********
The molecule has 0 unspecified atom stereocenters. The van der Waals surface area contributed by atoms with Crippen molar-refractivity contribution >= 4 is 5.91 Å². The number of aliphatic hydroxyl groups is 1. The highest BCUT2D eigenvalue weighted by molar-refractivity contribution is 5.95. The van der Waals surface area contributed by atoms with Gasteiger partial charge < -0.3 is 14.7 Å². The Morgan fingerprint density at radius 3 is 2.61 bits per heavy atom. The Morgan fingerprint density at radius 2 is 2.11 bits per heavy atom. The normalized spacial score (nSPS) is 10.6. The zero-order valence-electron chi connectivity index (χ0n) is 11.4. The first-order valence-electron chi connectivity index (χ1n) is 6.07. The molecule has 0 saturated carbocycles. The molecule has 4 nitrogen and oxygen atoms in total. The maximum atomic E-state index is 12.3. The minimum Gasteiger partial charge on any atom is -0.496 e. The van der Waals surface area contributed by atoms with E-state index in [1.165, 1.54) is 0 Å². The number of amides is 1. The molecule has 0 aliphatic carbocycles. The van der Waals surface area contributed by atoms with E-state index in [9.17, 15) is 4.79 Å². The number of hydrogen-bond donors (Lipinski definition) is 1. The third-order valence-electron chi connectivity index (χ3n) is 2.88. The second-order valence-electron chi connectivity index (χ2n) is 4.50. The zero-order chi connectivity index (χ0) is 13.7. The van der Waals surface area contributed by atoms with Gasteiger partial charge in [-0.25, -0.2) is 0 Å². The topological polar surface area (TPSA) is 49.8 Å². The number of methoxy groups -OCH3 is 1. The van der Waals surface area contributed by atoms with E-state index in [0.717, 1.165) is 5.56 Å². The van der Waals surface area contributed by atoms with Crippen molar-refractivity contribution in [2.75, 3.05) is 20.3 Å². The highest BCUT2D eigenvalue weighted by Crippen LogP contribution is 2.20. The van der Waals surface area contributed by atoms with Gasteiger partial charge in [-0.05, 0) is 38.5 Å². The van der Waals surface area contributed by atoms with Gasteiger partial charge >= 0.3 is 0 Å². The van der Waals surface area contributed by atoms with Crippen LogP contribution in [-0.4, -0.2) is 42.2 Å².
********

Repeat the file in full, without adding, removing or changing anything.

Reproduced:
The molecule has 0 unspecified atom stereocenters. The van der Waals surface area contributed by atoms with Crippen molar-refractivity contribution >= 4 is 5.91 Å². The number of aliphatic hydroxyl groups is 1. The highest BCUT2D eigenvalue weighted by molar-refractivity contribution is 5.95. The van der Waals surface area contributed by atoms with Gasteiger partial charge < -0.3 is 14.7 Å². The Morgan fingerprint density at radius 3 is 2.61 bits per heavy atom. The Morgan fingerprint density at radius 2 is 2.11 bits per heavy atom. The normalized spacial score (nSPS) is 10.6. The zero-order valence-electron chi connectivity index (χ0n) is 11.4. The first-order valence-electron chi connectivity index (χ1n) is 6.07. The molecule has 0 saturated carbocycles. The molecule has 4 nitrogen and oxygen atoms in total. The maximum atomic E-state index is 12.3. The minimum Gasteiger partial charge on any atom is -0.496 e. The van der Waals surface area contributed by atoms with E-state index in [1.165, 1.54) is 0 Å². The number of amides is 1. The molecule has 0 aliphatic carbocycles. The van der Waals surface area contributed by atoms with E-state index in [9.17, 15) is 4.79 Å². The number of hydrogen-bond donors (Lipinski definition) is 1. The third-order valence-electron chi connectivity index (χ3n) is 2.88. The second-order valence-electron chi connectivity index (χ2n) is 4.50. The zero-order chi connectivity index (χ0) is 13.7. The van der Waals surface area contributed by atoms with Gasteiger partial charge in [-0.25, -0.2) is 0 Å². The topological polar surface area (TPSA) is 49.8 Å². The number of methoxy groups -OCH3 is 1. The van der Waals surface area contributed by atoms with E-state index in [0.717, 1.165) is 5.56 Å². The van der Waals surface area contributed by atoms with Crippen molar-refractivity contribution in [2.75, 3.05) is 20.3 Å². The highest BCUT2D eigenvalue weighted by Crippen LogP contribution is 2.20. The van der Waals surface area contributed by atoms with Gasteiger partial charge in [-0.05, 0) is 38.5 Å². The van der Waals surface area contributed by atoms with Gasteiger partial charge >= 0.3 is 0 Å². The van der Waals surface area contributed by atoms with Crippen LogP contribution in [-0.4, -0.2) is 42.2 Å².